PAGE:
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Community turns out to mourn Alicia Rasin

10/23/2015, 7:14 a.m.
God chose Alicia Rasin to serve the city’s poor, forgotten and downtrodden. That was the message the Rev. Leonidas Young ...
Family members pay their last respects to Alicia Rasin before her funeral service last Saturday at Saint Paul’s Baptist Church. Photo by Clement Britt

God chose Alicia Rasin to serve the city’s poor, forgotten and downtrodden.

That was the message the Rev. Leonidas Young II passionately delivered to hundreds of people who attended the funeral service Saturday for Ms. Rasin at Saint Paul’s Baptist Church in Henrico County.

Before she succumbed to heart failure Oct. 9, Ms. Rasin, known as the city’s “Ambassador of Compassion,” became a beloved figure in the community for leading prayer vigils for the families of homicide victims in Richmond for more than two decades.

In the early 1990s, she founded Citizens Against Crime to comfort the victims of crime and became a critical bridge between law enforcement and the community.

“Though we come today to celebrate Alicia, this occasion is not about Alicia,” said Rev. Young, pastor at New King Christian Ministries on North Side. A former Richmond mayor, Rev. Young formerly served as Ms. Rasin’s pastor at Fourth Baptist Church in the East End.

“It’s about a God who decides to go to a house on Princess Anne Avenue, not in Winsdor Farms, but in Church Hill,” he said.

From her family home on Princess Anne Avenue, Ms. Rasin provided food and clothing to the needy and gifts to children despite various illnesses and afflictions throughout her adult life.

“Why did somebody who is frail, who is suffering, who has few resources, who holds no office … why would God choose somebody like that? Because that’s who God is, that’s what God does and that’s how God works in the lives of men,” Rev. Young told the crowd.

Mayor Dwight C. Jones, Police Chief Alfred Durham, City Council President Michelle R. Mosby, City Council member Cynthia I. Newbille and Free Press President/Publisher Jean Patterson Boone were among those who attended the service.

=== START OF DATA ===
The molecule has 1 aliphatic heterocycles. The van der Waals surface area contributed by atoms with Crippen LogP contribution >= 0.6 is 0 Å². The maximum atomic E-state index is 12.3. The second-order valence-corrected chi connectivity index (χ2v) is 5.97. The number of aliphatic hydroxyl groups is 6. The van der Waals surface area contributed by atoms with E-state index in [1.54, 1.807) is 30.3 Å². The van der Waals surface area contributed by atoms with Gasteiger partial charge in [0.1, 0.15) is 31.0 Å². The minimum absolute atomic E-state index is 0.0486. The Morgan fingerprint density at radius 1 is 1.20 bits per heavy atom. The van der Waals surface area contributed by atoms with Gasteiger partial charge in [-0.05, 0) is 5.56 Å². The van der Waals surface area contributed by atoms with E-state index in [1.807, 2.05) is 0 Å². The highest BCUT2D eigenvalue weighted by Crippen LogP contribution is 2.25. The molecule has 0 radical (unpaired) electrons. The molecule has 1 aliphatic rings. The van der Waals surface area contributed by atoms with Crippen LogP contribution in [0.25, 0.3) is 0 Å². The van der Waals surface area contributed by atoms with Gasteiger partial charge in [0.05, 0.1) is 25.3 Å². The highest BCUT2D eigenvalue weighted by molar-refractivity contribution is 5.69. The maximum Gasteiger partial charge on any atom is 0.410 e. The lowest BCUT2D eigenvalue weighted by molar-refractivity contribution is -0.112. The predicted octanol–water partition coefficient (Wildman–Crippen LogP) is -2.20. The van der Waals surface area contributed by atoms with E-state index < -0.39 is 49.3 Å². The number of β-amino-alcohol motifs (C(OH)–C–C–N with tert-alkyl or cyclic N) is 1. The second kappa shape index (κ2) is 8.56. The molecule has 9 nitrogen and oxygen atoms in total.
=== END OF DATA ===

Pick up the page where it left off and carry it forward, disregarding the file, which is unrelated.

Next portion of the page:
School Board Chairman Donald Coleman, who was a neighbor of Ms. Rasin, arrived at the church early to pay his respects.

“Alicia Rasin represented what our city needs more of — people with a heart and compassion, specifically for people who are going through tremendous tragedy,” he told the Free Press.

Mayor Jones called Ms. Rasin “an angel of mercy.”

He told the assembly that people in the community trusted Ms. Rasin and gave her information about crimes that they wouldn’t give to the police.

“I’ve had three chiefs of police to serve under me and I told each of them, ‘You be good to Alicia Rasin because she can help you get your job done. Matter of fact, she can help you keep your job.’ ’’

He said Ms. Rasin was “perhaps the most important unappointed, unelected, under-recognized citizen that Richmond had.”

He vowed to “make sure her life’s work will somehow, some way be recognized.”

Chief Durham called Ms. Rasin “a bridge over troubled water, the troubled waters being the crime-ravaged communities of the past here in Richmond, the insurmountable senseless murders that once plagued her beloved city, families torn apart and those who were and still are experiencing a sense of helplessness and hopelessness.”